An English garden at Jonsered

Sandy Felton talks to Susie White about her classic English Garden design at Sweden’s Jonsered Gardens and the dawn of a new, exciting collaboration between the North-East of England and West Sweden.

A very special horticultural link between West Sweden and the North-East of England has been forged thanks to the work of the National Garden Scheme (North-East region) and an English garden designed by Susie White.

Susie explains that the exciting collaboration came about when in 2016 Agneta Olsson and Karin Sodersten from Västra Götaland, visited Northumberland in search of ideas for developing an open gardens scheme in West Sweden inspired by our own National Garden Scheme and the famous Yellow Book.

This regional part of the UK has had a long association with Sweden and County Organiser Maureen Kesteven (NGS Northumberland Tyne & Wear) was delighted to welcome Agneta and Karin. They explained that the local council, Partille Commune, had set the goal of having at least 100 gardens in the Swedish scheme – Gardens of West Sweden (GWS) – within three years.

That visit heralded the start of a collaboration between the NGS in North-East England and the GWS. In Autumn 2016 Maureen was invited over to Sweden to a workshop where she was shown the Manor and Jonsered Gardens, just outside Gothenburg. During the visit Agneta and Karin asked Maureen if it would be possible for an English garden designer to come and create a classic English Garden, at the Gardens (Jonsereds Trädgardår) as an exhibition garden during 2017. So it was that Maureen approached Susie White, who for 23 years developed and ran a garden on Hadrian’s Wall and who now writes a Country Diary for the Guardian about her current garden in Northumberland and surrounding area and is also publicity officer for the NGS Northumberland Tyne and Wear.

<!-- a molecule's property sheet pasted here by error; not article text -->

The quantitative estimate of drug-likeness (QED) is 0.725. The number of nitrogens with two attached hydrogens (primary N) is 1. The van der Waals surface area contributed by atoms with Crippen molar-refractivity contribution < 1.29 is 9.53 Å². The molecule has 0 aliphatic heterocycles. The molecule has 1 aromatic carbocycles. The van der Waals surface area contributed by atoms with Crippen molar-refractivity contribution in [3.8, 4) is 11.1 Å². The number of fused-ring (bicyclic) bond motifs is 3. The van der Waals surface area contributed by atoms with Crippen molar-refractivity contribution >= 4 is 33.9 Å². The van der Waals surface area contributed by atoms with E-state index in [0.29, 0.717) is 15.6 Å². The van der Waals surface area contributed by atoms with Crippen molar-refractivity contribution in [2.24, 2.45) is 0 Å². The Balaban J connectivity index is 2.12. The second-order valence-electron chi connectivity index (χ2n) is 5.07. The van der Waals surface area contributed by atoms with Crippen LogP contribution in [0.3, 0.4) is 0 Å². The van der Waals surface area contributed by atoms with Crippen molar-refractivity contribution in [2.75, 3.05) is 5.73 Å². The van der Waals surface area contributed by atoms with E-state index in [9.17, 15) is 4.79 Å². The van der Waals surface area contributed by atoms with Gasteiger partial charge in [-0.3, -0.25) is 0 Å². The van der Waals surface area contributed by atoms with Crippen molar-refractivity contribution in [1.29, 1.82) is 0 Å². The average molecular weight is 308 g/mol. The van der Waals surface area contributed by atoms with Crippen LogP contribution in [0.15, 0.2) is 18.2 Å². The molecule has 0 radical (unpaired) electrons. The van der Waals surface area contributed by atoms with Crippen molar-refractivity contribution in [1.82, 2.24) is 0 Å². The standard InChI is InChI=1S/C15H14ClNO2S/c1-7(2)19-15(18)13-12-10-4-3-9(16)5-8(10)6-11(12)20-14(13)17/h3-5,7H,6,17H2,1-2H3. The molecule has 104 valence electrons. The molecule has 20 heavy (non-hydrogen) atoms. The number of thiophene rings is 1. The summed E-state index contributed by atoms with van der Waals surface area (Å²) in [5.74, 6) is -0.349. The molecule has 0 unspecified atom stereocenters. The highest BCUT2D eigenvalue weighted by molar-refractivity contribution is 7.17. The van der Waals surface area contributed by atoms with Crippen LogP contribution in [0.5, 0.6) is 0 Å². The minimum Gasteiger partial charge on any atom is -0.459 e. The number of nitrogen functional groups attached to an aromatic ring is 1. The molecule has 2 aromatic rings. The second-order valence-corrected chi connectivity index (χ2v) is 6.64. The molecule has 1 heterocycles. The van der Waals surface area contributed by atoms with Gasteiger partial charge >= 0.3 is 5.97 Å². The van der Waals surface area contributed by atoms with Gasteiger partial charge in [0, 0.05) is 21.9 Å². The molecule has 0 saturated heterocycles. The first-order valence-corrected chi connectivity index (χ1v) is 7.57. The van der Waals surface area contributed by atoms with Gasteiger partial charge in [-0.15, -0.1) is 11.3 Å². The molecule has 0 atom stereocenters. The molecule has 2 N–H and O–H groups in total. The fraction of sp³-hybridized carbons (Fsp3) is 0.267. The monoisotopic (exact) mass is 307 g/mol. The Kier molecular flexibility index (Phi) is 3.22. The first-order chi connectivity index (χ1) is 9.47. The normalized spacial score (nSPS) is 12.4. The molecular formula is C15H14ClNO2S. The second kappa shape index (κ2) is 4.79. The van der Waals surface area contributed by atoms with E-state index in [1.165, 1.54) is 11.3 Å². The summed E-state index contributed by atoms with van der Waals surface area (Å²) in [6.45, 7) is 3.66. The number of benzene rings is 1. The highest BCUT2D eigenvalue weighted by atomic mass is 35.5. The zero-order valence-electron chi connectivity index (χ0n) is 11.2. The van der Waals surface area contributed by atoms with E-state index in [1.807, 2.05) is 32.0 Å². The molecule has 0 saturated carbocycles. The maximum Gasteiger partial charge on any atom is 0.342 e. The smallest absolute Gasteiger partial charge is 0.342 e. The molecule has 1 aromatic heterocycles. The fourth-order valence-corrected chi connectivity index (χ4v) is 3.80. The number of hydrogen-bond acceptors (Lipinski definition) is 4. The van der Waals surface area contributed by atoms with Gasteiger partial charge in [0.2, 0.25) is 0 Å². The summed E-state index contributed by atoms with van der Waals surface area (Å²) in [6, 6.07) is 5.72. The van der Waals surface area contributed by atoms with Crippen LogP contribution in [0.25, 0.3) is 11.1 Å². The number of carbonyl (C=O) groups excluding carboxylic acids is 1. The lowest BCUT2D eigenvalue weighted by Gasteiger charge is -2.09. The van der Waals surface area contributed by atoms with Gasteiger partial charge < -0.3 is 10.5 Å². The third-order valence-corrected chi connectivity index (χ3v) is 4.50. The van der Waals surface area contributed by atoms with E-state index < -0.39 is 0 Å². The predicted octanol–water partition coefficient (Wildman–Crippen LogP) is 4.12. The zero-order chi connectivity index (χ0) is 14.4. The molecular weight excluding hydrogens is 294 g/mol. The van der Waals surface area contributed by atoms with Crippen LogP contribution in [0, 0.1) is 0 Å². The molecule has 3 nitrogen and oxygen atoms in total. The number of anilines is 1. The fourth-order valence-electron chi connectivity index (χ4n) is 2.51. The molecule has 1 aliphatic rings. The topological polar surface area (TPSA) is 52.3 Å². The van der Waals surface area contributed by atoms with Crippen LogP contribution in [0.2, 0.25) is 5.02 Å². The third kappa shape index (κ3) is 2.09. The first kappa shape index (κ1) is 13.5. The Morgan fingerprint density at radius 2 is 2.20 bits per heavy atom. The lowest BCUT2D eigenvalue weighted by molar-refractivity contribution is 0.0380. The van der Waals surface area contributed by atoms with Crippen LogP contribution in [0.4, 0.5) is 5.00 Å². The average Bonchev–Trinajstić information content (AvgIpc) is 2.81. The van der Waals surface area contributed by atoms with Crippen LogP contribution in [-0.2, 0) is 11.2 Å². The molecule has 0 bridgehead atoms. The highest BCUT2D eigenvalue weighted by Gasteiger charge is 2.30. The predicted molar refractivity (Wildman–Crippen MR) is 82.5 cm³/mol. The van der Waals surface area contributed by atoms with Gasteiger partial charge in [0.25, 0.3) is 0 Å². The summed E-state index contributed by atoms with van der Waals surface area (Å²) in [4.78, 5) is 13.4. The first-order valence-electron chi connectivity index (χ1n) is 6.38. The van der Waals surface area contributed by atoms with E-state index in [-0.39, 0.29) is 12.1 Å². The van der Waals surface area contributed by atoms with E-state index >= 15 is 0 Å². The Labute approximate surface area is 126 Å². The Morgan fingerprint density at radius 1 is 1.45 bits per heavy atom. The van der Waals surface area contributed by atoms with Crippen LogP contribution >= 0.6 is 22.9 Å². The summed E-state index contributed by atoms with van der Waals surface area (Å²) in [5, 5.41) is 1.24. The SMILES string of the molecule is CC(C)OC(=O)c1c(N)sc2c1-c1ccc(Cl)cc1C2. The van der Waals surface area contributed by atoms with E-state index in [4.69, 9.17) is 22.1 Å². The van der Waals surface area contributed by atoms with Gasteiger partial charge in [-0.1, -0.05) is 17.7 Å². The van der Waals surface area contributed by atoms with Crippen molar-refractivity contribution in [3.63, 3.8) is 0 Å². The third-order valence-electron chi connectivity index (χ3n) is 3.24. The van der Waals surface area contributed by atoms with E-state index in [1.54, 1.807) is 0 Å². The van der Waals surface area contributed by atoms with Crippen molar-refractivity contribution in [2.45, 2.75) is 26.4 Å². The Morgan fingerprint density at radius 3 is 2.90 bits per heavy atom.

Jonsered Gardens has a heritage dating back to the 1800s when Scottish factory owner William Gibson built a factory for rope and sail making. There is a history of trade and development between Sweden and Scotland with a number of enterprising Scots immigrating to the country, especially after the Jacobite uprising. William Gibson (1783-1857) built on similar ideas that characterized New Lanark in Scotland, an industrial village set up by social pioneer Robert Owen. He created a self-sufficient community – a first example of welfare that was to be continued by his son and grandson. The magnificent mansion and gardens were built in 1868 with everyone welcome to enjoy the summer’s fresh vegetables. As the decades passed and the factories closed down the gardens sadly became a faded memory.

Then in 2010, after exhaustive research by landscape architect Kolbjörn Waern, a new garden was laid out and in a nod to the past, Jonsered Gardens now provide a free interpretation of how William Gibson’s mansion house gardens may once have looked.

Today, the gardens are divided into four quarters – a formal garden, kitchen garden, English rose garden and the exhibition garden – of which the exhibition garden changes year on year with guest designers being asked to stimulate and inspire visitors with new ideas they can apply to their own gardens. In keeping with the philanthropic aims of the Gibson family the garden today also supports an employment project that gives a number of unemployed people horticultural experience to help them find jobs.